Learning about Mandela changed his life
In 2000, I was an ignorant 18-year-old kid. Upon a visit to South Africa 13 years ago this month, I had no idea who Nelson Mandela was. One morning my father and I visited Robben Island. That day changed my life forever.
I learned of a man who spent 27 years in prison only for freedom of conscience. I learned of a man whose prison cell was so small that he could not lie down straight in it. I learned of a man who suffered with other prisoners, buried waist deep and urinated upon by racist, bigoted prison guards, just for their entertainment. I learned of a man who went into a cave set aside for urination and defecation, and in that putrid stench he instead taught unlettered prisoners how to read and write in the sand.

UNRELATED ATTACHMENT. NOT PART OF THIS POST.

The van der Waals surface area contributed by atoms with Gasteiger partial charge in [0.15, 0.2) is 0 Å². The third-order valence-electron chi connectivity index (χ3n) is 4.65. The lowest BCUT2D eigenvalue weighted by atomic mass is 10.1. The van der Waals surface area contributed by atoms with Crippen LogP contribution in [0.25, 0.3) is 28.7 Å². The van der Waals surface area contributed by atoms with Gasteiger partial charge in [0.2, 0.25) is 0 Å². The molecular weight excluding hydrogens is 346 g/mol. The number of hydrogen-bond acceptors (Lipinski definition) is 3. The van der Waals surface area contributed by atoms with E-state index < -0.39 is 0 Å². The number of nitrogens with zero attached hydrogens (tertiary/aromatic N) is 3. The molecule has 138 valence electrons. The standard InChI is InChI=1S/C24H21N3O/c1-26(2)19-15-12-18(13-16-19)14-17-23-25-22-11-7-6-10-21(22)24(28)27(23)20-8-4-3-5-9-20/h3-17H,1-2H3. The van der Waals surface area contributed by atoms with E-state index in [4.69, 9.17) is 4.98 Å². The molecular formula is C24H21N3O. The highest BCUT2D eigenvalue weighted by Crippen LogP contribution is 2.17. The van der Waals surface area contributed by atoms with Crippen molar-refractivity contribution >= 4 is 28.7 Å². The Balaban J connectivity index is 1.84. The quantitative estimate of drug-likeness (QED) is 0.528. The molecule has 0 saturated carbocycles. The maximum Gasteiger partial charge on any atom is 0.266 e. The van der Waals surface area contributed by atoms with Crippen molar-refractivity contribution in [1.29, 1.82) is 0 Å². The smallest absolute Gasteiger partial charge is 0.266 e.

I learned of a man who was forbidden to have his photo taken so no one would know what he looked like. I learned of a man who was forced to work in mines, damaging his tear ducts and thus he could not cry. I learned of a man who would spend another eight years on America’s official terrorist watch list, only to be removed finally in July 2008.
I learned of a man who has inspired billions, and changed the life of that 18-year-old that day in ways I never could have then imagined. I learned, and that has made all the difference.